Fun with Raspberry Pi

3 minute read

In this post, I’m going to share what led me to diving into Raspberry Pi and what I’ve discovered so far.

A week ago, our 27” iMac began having problems. I’ve narrowed down through various troubleshooting techniques that there must be some sort of hardware problem. So, it is time to buy a new computer. The order is in, but Apple is backordered on almost ever Mac computer and it will take several weeks until we get the new one.

This beloved iMac was our family computer that sat in our main room on a fairly small desk. Our kids used this computer a lot. They would stream their favorite shows through Disney+, PBSKids, and BYUtv. They also played a lot of Roblox and Minecraft. My wife also used it to write our family blog and to house our 1.2 TB library of family photos and videos. How are we going to survive for so long without this family computer?

As I contemplated this question, I remembered that I had purchased a couple of Raspberry Pi’s a couple of years ago. There was a flash sale that seemed too good to pass up and I believe I got 2 Raspberry Pi 3+ machines, including cases for about $100.

My ambition in purchasing these Pi devices was to setup RetroPi, and buy some other devices from eBay to rip some of my old Atari games into ROMs to play with my kids (keeping everything legal). It sounded like a total hacker type project that would great fun. But, I discovered that my old Atari and a large collection of the games was secretly donated to the local thrift store years before. Ouch! But, in all fairness, it hadn’t been touched for years. #forgiveness

Back then, I played around with the Pi for a bit, but abandoned it because I didn’t want to get into downloading ROMs where the legality is in question. I lost interest and the Raspberry Pi’s sat in my closet for a while.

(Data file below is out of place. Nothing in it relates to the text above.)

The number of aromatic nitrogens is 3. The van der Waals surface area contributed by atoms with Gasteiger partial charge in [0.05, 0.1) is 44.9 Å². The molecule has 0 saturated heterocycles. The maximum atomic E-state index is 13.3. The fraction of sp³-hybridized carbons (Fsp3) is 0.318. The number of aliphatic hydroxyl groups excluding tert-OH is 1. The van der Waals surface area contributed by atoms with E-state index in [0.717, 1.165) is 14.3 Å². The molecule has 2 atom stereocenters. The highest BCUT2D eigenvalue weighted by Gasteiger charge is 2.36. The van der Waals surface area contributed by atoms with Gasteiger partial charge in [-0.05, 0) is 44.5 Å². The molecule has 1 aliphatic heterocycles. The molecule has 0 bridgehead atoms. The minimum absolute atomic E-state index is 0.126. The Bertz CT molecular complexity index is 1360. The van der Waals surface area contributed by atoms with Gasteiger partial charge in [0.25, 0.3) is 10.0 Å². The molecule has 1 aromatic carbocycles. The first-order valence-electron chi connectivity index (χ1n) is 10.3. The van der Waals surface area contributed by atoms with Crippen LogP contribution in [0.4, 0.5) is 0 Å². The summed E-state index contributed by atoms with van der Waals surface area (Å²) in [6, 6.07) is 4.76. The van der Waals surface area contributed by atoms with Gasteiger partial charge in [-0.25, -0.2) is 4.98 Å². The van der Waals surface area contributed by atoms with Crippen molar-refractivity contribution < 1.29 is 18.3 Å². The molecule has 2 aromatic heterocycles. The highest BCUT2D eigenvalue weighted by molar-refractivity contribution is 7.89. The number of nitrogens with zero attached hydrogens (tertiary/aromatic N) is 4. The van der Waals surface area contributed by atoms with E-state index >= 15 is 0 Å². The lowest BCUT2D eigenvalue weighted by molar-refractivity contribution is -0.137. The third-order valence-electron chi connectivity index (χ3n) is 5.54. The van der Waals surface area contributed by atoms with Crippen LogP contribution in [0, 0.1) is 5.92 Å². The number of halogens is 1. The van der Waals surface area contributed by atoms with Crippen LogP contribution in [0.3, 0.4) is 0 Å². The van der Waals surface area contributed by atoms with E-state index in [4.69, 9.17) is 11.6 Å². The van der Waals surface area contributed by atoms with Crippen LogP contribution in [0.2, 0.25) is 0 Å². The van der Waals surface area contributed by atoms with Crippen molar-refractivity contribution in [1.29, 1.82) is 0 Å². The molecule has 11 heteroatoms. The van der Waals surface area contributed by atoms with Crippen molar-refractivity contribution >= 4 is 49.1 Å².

So, here comes the Raspberry Pi to the rescue. I ended up installing the basic Raspberry Pi OS to the Micro SD card and firing it up. I like the Pi OS as it is a really basic Debian-based OS. It felt familiar enough to me.

The first thing I did was try to test out Disney+ and its ability to stream. I ran into problems. I followed this guide to patch Chrome in a way that at least enables some streaming. Disney+ still doesn’t work. But, Youtube, PBSKids, and BYUtv almost work okay. The video will briefly pause where memory or processing hits a bottleneck. I’ve heard overclocking the Pi can help surpass that, but I haven’t tried that yet.

The streaming experience so far has been poor enough that my kids will only use the Pi to stream if it is the last resort.

Oddly, the thing that has caught the most wonder and attention of my kids is the screensaver. What!? Seriously, they love the screensavers. I had to install XScreensaver and several packages to get the full collection loaded on the Pi. There are about 100 different screensavers, and they love exploring, changing the options, and showing them off to each other. My son laughed at the Bouncing Cows screen saver and the flying toasters. This seems like such old school stuff, but they really like it!

The other thing that has captured their attention is the Games available. I installed about 50 games. I couldn’t remember what I set the pi user’s password to, so for some reason I can’t use the GUI app installer, but installing via the Terminal works. So, I taught my eight year old son how to use apt-get to install games based upon the package name. Seeing him do that was a proud parent moment, though he did say to me, “Dad, this is like really old computer stuff, right?” Well, not so old.

A couple of games have been winners. The top game would be Pingus which a lot like Lemmings. My kids have never played Lemmings, so this was a brand new experience for them. The next favorite game would be Minecraft PI Edition.

We’ve only tried about a dozen of the games so far, but the Pi has provided some level of entertainment for the kids.

I still can’t wait for the new iMac to come, but I admit I probably spent way to much money on it. I’m surprised that the last one died as soon as it did, but I guess 6 years seems about right for a computer. Although I still have a MacBook Air from 2011 that is doing fine.

That’s all for today.